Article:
"In Illinois, Medicaid Deputy Administrator Jim Parker said his office was unable to cut ties with Harmony Health Plan, a subsidiary of WellCare Health Plans, and Family Health Network, a nonprofit community plan, even though they had serious quality problems over a decade.
"'Their performance was abysmal,' Parker said, noting that their quality rankings were in the low percentiles.
"Parker said one reason the state kept awarding them contracts was that they agreed to participate in a program in several counties in which members enrolled voluntarily and weren’t required to join. Most companies weren’t interested in that business because there wasn’t a guaranteed number of patients.
"The other reason was more complex.
"'Managed care can be a big political issue at the state level,' Parker said. 'You had a divide in Illinois. Republicans in the legislature were pushing the state to go to more managed care. In light of that, it was not politically feasible to get rid of the existing plans. They were around for political reasons.'"
"CareSource, a Dayton, Ohio-based nonprofit Medicaid plan, agreed in 2011 to pay the federal government and the state $26 million to settle civil fraud allegations that it failed to provide screenings and other services for adults and children with special needs and submitted false data to the state. The company denied the allegations, but said it settled to bring the matter to a close.
"CareSource spokeswoman Jenny Michael said the company had no comment.
"Ohio Medicaid spokesman Sam Rossi wrote in an email that the settlement 'did not include any actual finding of wrongdoing, and there was never an allegation of consumer harm.' He said CareSource has taken steps in recent years 'to better document the services it provides.'
"CareSource remains Ohio’s largest Medicaid managed care plan."
Health plans operating in multiple states
"Another plan that faced fraud allegations was Amerigroup Corp. of Virginia Beach, a national managed care company that currently operates in 12 states. It agreed in 2008 to pay $225 million to the federal government and Illinois to settle a civil case that alleged it had defrauded the state’s Medicaid program because it avoided enrolling pregnant women and unhealthy patients and submitted thousands of false claims to the government. The company did not admit any wrongdoing.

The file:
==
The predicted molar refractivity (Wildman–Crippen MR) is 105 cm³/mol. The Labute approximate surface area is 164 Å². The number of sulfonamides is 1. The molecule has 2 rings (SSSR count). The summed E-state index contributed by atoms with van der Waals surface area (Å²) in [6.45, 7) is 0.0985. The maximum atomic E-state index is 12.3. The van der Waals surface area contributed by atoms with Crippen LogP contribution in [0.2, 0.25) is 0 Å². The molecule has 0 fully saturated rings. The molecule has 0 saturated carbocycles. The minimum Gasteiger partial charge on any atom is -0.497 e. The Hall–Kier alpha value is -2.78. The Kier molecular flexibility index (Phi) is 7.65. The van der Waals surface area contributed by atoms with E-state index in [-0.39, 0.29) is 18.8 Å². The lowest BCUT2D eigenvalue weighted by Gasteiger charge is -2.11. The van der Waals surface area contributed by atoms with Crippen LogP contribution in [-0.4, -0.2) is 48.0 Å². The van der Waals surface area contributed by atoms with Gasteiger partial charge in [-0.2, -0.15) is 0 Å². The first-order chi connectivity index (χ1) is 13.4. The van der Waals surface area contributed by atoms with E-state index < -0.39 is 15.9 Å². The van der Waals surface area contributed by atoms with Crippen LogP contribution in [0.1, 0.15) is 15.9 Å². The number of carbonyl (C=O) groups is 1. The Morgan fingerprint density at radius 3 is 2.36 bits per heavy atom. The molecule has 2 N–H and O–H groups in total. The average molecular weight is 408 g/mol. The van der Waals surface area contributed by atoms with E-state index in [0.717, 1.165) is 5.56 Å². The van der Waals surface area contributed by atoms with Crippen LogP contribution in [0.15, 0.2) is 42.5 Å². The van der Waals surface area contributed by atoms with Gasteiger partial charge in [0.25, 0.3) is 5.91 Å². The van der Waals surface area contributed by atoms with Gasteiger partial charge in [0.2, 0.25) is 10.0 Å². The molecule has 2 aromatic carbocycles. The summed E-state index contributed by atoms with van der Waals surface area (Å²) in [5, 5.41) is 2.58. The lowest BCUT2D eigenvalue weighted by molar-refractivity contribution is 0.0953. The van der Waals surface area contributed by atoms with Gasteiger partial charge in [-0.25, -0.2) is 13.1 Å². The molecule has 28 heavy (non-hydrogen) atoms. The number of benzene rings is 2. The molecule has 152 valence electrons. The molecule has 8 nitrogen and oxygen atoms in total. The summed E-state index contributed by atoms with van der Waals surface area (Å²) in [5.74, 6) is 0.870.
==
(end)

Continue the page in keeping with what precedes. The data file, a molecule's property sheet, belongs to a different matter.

"Amerigroup, which was purchased by WellPoint in late 2012, had already left Illinois when its contract expired two years before the settlement. The other states did not rescind their contracts."
"Health care fraud experts said they couldn’t think of a single case in recent years in which a plan had been dropped because it was the subject of a Medicaid fraud probe." [emphasis added]
"Florida health officials continued to contract with WellCare after FBI agents raided the national managed care company’s Tampa headquarters in 2007. That eventually led to criminal charges, and earlier this year, several former WellCare top executives were convicted in a scheme to defraud Florida’s Medicaid and Healthy Kids programs by falsely inflating the amount it spent on care.
"In 2009, WellCare signed a 'deferred prosecution agreement' with the U.S. Attorney’s Office, agreeing to pay $80 million to resolve potential criminal charges in the fraud case. Last year, the company finalized a $137 million settlement to resolve civil fraud allegations. It did not admit wrongdoing in the civil case.
"In February, Florida officials allowed the company to expand its Medicaid services to all 67 counties. Today, WellCare, which has 1.8 million Medicaid members in eight states, is the largest Medicaid managed care plan in Florida."
FYI: Michigan Medicaid Managed Care Health Plans